Tuesday, December 22, 2015
I couldn't help but comment about your endorsement of the North Face "waterproof, breathable" fabric. GoreTex started this craze sometime in the 1980s, but it really is an impossibility.
I know that sounds like a nut talking, because GoreTex has been all the rage forever, but if you really look into it, you find that there is really no such thing as a breathable, waterproof fabric.
Jerry Wigutow has been making and selling outdoor garments to hunters, hikers, the military and law enforcement for over thirty years, and has written extensively on the subject, as well as "bogus" insulations put out by major outdoor gear firms.
It's worth a look and maybe some study. You might not agree, but at least the information is there to see.
Can’t say I agree with you, at least not 100%.
I will go as far as saying that the properties of most of these “breathable” materials is often exaggerated. I have gotten wet on the inside due to sweat when using them. Basically there’s two reasons for this. First, its not just about the breathable layer, its about what else you combine it with. Second, and this is the main reason, In theory the holes in the breathable membrane are big enough for water vapour to go through but too small for liquid water to do so. This sounds physically correct but there’s a technical limit to how much water can go one way without compromising the penetration in the other direction.
In my experience with Goretex, (and the Hi-tec and The North Face counterparts) I clearly experience less condensation with them than with sailing gear and other typical waterproof PVC coated rain gear that isn’t advertised as breathable. That much I am sure of. Again, it sure has its limits. With more intense physical activity I start to open up and ventilate more because none of the breathable waterproof fabrics seem to be able to keep up. The author of the article you link to also claims that synthetic filament fiberfill is “far superior to down!!”. I’d say its tougher but dawn is still definitely warmer and more compact. Some of the best sleeping bags and jackets use it for a reason and again I at least notice the same difference that many field experts learned to appreciate. Is it more delicate? Is it better to have wet synthetic than wet down? Sure, but for compact and warmth ratio you cant beat down. Is it nature’s best insulation? Sure it is… as long as its stuck to a live bird under its living feathers. In a jacket or sleeping back its pretty great too as long as you understand its pro and cons but for survival and military use I'd rather use synthetic, simply because it works better in more extreme, unfortunate situations (wet bag).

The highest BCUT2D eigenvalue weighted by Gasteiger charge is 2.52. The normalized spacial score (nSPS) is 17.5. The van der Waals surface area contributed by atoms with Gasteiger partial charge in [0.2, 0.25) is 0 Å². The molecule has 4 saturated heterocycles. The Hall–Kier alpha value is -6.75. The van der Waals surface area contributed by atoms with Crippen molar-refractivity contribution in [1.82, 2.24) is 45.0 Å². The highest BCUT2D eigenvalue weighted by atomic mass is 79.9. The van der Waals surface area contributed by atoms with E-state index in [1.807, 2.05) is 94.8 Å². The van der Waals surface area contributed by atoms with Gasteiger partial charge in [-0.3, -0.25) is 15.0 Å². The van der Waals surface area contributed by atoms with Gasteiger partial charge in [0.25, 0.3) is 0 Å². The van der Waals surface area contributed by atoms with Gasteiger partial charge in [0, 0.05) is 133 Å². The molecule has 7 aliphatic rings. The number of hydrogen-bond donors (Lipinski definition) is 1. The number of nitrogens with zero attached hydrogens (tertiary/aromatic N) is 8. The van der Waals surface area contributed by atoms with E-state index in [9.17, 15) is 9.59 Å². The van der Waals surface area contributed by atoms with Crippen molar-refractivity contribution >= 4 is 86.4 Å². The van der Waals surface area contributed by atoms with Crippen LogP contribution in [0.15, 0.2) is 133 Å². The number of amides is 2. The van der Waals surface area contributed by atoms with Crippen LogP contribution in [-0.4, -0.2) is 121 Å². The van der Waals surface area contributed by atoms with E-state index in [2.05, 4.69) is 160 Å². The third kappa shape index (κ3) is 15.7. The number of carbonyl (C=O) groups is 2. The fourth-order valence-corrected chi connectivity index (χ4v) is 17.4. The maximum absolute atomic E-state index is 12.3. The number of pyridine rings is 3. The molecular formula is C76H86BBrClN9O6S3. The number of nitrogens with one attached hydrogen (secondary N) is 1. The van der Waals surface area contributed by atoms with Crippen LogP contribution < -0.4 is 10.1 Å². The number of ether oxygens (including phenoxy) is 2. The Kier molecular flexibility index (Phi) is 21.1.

A bit of further research shows that the author (Mr Wigutow / Wiggy’s) has been brought to court before for his statements (defamation), ended up settling and issuing retracts and apologizes. Some other articles by Wiggy are pretty good, about footwear being the most important article of clothing, I say amen to that!
If there’s a lesson here that wold be that while some gear may work as claimed, advertising can be pretty misleading sometimes. The same goes for some articles online, even those posted by people from reputable companies. The best thing to do is to do our homework before spending our hard earned money.
Fernando “FerFAL” Aguirre is the author of “The Modern Survival Manual: Surviving the Economic Collapse” and “Bugging Out and Relocating: When Staying is not an Option”.